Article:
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Viva La Madness

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Written by JJ Connolly — Maybe you’ve seen the film Layer Cake, or read the book? Well Viva La Madness is the next episode in the life of the nameless cocaine dealer who narrates the story. People have called Connolly’s writing Brit Grit, Layer Cake had a similar feel to Guy Ritchie’s Lock Stock films, and it’s claimed that Layer Cake was a bestseller and Britain’s most shoplifted book at the same time. But don’t let any of that put you off.

After Layer Cake’s harrowing conclusion, our hero is treading water in the Caribbean, itching for a return to the gangster life he left behind. He’s still a wanted man in the UK. Morty, another character from the earlier book, gets in touch and soon enough appears with two robust London criminals – the aggressive and menacing Sonny King, and his paranoid partner Roy ‘Twitchy’ Burns. They’re in the Caymans to launder three trunks of cash and to bring our man back to London, on a false passport. A shady figure higher up the narcotics food chain wants to enlist him.

It turns out that while the narrator is being drawn into the new venture, in the background bigger and more powerful syndicates are making moves and Sonny King has unknowingly instigated conflict involving Venezuelan cartels, the London mob and some Brazilian assassins. And of course, one of the diabolical Venezuelans has a beautiful twin sister who is also embroiled in the intrigue – sex, drugs, multi-millions, torture and bullets to the head are all on the menu.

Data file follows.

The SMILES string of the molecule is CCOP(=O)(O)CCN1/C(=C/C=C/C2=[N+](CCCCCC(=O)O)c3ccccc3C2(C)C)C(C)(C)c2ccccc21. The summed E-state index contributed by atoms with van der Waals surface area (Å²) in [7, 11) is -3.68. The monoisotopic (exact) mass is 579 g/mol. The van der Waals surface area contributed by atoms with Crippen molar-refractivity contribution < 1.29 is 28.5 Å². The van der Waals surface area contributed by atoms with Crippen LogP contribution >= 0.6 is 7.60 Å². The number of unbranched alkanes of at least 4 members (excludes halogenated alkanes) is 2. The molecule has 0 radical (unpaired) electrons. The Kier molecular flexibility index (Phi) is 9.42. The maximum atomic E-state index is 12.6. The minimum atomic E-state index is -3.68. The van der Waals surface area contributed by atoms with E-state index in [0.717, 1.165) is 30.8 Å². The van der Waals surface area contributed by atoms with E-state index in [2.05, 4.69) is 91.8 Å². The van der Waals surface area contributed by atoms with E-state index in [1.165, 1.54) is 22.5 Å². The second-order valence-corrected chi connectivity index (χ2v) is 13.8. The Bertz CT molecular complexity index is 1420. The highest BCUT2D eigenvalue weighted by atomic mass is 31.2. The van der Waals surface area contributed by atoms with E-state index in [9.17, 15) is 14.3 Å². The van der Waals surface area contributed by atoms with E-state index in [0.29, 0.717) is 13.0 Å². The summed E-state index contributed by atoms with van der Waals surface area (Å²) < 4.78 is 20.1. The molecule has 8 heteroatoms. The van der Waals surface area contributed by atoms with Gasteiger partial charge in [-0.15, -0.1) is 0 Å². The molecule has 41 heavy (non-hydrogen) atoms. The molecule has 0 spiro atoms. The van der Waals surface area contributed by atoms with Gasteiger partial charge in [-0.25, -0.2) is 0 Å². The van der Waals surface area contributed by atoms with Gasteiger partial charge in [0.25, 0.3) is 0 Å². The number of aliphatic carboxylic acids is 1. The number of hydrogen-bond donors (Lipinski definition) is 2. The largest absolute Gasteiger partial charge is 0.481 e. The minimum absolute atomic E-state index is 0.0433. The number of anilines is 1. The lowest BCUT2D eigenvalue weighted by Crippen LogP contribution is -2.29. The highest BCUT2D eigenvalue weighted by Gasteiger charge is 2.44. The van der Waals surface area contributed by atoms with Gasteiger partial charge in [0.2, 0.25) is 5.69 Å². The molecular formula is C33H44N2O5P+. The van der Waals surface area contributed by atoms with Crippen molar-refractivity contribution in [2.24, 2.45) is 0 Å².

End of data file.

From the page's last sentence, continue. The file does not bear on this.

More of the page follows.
Like the title suggests, it’s madness.

King, Burns and the other criminals are wonderfully written and it’s interesting to see how strong characters lose their nerve or behave like children when things go south. Meanwhile others, who are trodden on or brushed off early on, come into their own. Connolly, whether he’s met real gangsters or not, observes people extremely well. His diction gives it a gristly texture too – it’s all ‘roided up geezers, birdlime, snouts, swells, cozzers and gettin’ one in the canister. But don’t worry, it’s not written in full-on Cockney dialect, you’ll pick it with ease.

Now and again the narrator’s second hand telling of back story slows the pace too much, but that’s its only fault. Viva La Madness is a gripping read, plenty happens and there’s a great ending. With Connolly’s wild array of underworld characters swishing around London trying to kill or cut deals with one another, you just have to keep reading. Who, if anyone, makes it out alive?

Duckworth Publishers
Print/Kindle
£9.02

CFL Rating: 4 Stars


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